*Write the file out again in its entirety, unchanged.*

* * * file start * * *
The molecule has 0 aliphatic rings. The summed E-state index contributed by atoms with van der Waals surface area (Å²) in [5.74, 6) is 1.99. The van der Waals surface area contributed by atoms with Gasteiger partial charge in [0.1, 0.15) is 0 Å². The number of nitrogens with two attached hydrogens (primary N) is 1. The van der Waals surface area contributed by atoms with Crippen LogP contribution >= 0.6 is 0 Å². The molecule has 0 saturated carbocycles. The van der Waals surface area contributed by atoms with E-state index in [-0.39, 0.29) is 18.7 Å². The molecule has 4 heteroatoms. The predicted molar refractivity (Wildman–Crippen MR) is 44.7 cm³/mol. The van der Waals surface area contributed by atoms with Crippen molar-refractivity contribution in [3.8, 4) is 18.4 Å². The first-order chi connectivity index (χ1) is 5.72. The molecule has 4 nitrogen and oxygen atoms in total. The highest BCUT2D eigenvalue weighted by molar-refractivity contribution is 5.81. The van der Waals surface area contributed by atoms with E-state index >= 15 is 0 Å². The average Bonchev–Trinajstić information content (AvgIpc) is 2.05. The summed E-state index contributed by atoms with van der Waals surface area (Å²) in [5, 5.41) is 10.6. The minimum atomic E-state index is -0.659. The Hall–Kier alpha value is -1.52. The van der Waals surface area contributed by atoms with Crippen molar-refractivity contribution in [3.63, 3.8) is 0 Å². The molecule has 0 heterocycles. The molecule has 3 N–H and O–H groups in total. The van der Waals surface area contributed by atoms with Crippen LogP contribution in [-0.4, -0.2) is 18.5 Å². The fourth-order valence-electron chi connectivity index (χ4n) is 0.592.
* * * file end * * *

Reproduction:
The molecule has 0 aliphatic rings. The summed E-state index contributed by atoms with van der Waals surface area (Å²) in [5.74, 6) is 1.99. The van der Waals surface area contributed by atoms with Gasteiger partial charge in [0.1, 0.15) is 0 Å². The number of nitrogens with two attached hydrogens (primary N) is 1. The van der Waals surface area contributed by atoms with Crippen LogP contribution >= 0.6 is 0 Å². The molecule has 0 saturated carbocycles. The van der Waals surface area contributed by atoms with E-state index in [-0.39, 0.29) is 18.7 Å². The molecule has 4 heteroatoms. The predicted molar refractivity (Wildman–Crippen MR) is 44.7 cm³/mol. The van der Waals surface area contributed by atoms with Crippen molar-refractivity contribution in [3.8, 4) is 18.4 Å². The first-order chi connectivity index (χ1) is 5.72. The molecule has 4 nitrogen and oxygen atoms in total. The highest BCUT2D eigenvalue weighted by molar-refractivity contribution is 5.81. The van der Waals surface area contributed by atoms with E-state index >= 15 is 0 Å². The average Bonchev–Trinajstić information content (AvgIpc) is 2.05. The summed E-state index contributed by atoms with van der Waals surface area (Å²) in [5, 5.41) is 10.6. The minimum atomic E-state index is -0.659. The Hall–Kier alpha value is -1.52. The van der Waals surface area contributed by atoms with Crippen molar-refractivity contribution in [3.63, 3.8) is 0 Å². The molecule has 0 heterocycles. The molecule has 3 N–H and O–H groups in total. The van der Waals surface area contributed by atoms with Crippen LogP contribution in [-0.4, -0.2) is 18.5 Å². The fourth-order valence-electron chi connectivity index (χ4n) is 0.592.